The Human Form

I’ve come across a few artists lately whose work to represent the human form really amazes me. I remember drawing a few sketches of human faces as a teenager that were nowhere near even vaguely realistic (in spite of my best attempts) but that didn’t embarrass me utterly (at the time, I was sort of proud of a couple of them in spite of their vaulted foreheads, their ridiculous chins, their pencil-carven noses, their ashen complexions). What these artists do to capture the human form (or face) is astonishing.

First up, Jason Thielke:

He shows more absence in this piece than presence. With circles and arcs, a few curves, and some white space, he creates an image of a woman transported. I’m no art expert, but the impression I receive from his work is that he’s something like the love child of a draftsman and a spirograph enthusiast. I marvel at every piece, cannot conceive of how he does it.

Second up, Mark Khaisman:

He makes his art by layering packing tape over backlit acrylic sheets. He creates curve and gesture, light and shadow — with tape. There’s a degree to which the majesty of the human mind gets some credit for the impressions his art leaves, but I am so very taken with how he can bluntly apply his simple materials to goad the gullible mind into seeing what he would have us see.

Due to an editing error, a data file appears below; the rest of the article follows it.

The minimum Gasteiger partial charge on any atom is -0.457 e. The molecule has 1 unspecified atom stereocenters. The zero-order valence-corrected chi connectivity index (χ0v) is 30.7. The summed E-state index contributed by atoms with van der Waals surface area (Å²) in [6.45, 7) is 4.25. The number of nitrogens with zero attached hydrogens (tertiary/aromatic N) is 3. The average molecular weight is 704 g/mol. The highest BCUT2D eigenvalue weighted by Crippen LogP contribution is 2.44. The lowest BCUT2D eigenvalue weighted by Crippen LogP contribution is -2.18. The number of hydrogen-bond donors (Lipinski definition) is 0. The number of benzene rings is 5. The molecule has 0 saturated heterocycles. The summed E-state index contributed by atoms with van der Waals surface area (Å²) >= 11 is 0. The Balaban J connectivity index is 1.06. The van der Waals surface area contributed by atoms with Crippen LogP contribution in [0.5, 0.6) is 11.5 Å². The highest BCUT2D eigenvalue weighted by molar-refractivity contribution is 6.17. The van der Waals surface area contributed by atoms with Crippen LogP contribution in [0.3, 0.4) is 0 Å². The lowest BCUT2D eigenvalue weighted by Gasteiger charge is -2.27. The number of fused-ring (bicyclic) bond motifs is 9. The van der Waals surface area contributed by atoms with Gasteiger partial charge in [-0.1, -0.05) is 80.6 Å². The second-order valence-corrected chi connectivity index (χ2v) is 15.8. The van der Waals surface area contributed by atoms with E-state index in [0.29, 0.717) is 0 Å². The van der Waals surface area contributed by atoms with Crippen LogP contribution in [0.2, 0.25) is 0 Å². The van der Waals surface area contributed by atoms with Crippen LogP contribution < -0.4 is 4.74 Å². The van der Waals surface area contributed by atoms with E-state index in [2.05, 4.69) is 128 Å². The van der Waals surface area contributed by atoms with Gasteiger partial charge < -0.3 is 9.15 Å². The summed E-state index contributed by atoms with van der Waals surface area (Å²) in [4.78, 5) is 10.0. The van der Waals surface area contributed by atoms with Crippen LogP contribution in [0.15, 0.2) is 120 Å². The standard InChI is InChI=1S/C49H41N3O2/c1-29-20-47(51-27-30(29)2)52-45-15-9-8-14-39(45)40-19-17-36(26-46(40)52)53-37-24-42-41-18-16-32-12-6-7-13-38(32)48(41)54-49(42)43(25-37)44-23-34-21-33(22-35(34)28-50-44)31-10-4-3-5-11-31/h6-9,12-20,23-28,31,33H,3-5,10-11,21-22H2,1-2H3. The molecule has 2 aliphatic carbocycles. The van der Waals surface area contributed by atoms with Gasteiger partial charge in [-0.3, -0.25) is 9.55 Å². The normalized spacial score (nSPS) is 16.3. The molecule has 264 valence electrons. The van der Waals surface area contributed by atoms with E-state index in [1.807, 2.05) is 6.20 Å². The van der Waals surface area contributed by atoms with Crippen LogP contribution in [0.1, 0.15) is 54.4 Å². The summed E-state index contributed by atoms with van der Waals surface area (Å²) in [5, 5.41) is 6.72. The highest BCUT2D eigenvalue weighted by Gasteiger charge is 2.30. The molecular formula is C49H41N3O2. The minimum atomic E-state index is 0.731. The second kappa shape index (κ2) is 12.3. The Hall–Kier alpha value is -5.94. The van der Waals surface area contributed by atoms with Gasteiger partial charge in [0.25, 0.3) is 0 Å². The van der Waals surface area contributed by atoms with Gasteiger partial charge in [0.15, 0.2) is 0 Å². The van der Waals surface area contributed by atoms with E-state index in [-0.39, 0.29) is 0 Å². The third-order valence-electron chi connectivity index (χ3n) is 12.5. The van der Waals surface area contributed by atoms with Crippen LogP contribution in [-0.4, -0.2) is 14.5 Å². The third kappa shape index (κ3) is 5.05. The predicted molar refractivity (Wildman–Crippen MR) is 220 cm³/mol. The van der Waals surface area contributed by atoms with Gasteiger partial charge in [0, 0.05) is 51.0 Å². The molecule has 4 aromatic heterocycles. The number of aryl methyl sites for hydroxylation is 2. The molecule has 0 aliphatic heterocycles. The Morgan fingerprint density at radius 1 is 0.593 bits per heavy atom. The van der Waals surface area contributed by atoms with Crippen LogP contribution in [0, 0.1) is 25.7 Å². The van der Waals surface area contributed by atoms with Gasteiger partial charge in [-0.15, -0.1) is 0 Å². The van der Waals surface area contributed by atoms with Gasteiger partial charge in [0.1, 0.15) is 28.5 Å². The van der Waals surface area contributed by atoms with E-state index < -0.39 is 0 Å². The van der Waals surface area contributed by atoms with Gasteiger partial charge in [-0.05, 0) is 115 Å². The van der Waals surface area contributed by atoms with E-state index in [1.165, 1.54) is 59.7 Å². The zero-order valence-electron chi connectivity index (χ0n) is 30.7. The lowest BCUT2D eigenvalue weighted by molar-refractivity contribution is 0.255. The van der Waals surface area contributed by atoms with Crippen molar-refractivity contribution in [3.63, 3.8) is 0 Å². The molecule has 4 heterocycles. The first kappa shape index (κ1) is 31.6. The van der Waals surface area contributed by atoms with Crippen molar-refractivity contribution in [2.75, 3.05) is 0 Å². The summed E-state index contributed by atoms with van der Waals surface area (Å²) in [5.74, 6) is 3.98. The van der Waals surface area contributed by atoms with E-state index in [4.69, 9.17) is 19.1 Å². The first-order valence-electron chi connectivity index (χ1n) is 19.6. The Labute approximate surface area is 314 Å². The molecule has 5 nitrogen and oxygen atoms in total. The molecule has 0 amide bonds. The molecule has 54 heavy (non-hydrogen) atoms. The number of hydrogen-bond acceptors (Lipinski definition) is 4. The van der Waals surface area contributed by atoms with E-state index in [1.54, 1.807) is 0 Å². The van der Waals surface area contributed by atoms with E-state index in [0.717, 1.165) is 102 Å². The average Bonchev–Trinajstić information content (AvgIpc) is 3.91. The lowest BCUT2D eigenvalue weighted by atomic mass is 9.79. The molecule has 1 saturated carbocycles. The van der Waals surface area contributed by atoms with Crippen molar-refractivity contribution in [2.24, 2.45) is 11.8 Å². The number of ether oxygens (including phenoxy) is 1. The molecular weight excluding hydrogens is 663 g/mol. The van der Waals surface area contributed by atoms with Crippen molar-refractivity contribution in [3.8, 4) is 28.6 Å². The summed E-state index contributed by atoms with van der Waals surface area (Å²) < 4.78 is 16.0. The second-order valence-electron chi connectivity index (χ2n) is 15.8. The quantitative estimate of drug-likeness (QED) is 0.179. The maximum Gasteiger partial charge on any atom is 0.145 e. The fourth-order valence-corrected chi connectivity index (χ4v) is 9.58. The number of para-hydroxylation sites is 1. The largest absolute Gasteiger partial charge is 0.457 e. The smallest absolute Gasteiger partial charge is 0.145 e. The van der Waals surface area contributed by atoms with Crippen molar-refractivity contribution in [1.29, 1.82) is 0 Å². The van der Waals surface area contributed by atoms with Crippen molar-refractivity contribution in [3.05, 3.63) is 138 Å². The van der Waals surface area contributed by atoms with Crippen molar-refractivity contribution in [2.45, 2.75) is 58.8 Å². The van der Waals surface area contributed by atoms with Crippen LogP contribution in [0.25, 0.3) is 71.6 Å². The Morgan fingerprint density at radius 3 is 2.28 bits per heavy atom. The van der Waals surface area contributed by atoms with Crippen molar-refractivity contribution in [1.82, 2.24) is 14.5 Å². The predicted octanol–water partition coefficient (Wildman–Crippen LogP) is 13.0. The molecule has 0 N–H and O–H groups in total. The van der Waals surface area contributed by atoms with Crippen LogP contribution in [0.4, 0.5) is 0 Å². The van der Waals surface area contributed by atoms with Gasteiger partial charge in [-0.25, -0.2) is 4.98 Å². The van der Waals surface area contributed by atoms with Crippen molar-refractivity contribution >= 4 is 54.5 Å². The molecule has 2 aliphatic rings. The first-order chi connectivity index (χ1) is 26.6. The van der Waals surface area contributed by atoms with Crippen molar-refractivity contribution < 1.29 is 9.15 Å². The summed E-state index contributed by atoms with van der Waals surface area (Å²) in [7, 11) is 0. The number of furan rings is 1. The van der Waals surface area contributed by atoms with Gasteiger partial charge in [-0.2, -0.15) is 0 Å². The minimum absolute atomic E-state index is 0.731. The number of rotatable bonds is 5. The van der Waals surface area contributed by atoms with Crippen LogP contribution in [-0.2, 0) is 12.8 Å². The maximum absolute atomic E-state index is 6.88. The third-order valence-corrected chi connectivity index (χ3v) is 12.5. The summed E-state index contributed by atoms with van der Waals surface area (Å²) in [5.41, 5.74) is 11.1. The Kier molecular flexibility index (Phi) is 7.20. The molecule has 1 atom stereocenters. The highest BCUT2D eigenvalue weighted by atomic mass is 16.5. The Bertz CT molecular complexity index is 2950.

Up next, Lui Ferreyra:

Ferreyra, like the prior two artists, uses geometry and shading to capture form and somehow attitude or mood. He seems to have several modes of work. Here I’ve chosen my favorite, the geometric, but he also has remarkable pieces that resemble the painting books we received as children in which by applying water to inked areas on a page we seemed to paint a picture and pieces that are more like simple line art.

And finally Egon Schiele:

Schiele is apparently famous and nearly 100 years dead and I am a philistine for not having known his work before. The pieces I’ve looked at have been disproportionate and raw and grotesque, very human for all their muddled monstrosity. Leaping 75sh years past Schiele’s death, it’s hard not to see echoes of his work in the old MTV cartoon Aeon Flux, his ragged post-WWI dystopian horror reflected in that jittery dystopian futurescape.

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